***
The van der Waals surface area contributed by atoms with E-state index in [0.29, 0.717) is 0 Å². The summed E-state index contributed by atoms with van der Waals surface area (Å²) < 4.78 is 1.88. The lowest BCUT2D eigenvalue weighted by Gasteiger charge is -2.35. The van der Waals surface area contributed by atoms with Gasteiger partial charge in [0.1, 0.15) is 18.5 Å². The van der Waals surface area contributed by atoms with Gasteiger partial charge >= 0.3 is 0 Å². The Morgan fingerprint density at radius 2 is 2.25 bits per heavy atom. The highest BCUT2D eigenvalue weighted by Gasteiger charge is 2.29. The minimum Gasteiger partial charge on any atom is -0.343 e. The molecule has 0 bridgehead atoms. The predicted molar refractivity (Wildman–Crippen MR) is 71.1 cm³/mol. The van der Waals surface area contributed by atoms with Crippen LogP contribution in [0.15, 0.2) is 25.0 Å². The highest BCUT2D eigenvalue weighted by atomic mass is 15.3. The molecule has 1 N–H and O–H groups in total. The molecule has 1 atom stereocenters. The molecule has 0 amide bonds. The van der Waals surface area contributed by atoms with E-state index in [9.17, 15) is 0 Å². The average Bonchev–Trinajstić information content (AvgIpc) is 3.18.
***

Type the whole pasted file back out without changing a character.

The van der Waals surface area contributed by atoms with E-state index in [0.29, 0.717) is 0 Å². The summed E-state index contributed by atoms with van der Waals surface area (Å²) < 4.78 is 1.88. The lowest BCUT2D eigenvalue weighted by Gasteiger charge is -2.35. The van der Waals surface area contributed by atoms with Gasteiger partial charge in [0.1, 0.15) is 18.5 Å². The van der Waals surface area contributed by atoms with Gasteiger partial charge >= 0.3 is 0 Å². The Morgan fingerprint density at radius 2 is 2.25 bits per heavy atom. The highest BCUT2D eigenvalue weighted by Gasteiger charge is 2.29. The minimum Gasteiger partial charge on any atom is -0.343 e. The molecule has 0 bridgehead atoms. The predicted molar refractivity (Wildman–Crippen MR) is 71.1 cm³/mol. The van der Waals surface area contributed by atoms with Crippen LogP contribution in [0.15, 0.2) is 25.0 Å². The highest BCUT2D eigenvalue weighted by atomic mass is 15.3. The molecule has 1 N–H and O–H groups in total. The molecule has 1 atom stereocenters. The molecule has 0 amide bonds. The van der Waals surface area contributed by atoms with E-state index in [9.17, 15) is 0 Å². The average Bonchev–Trinajstić information content (AvgIpc) is 3.18.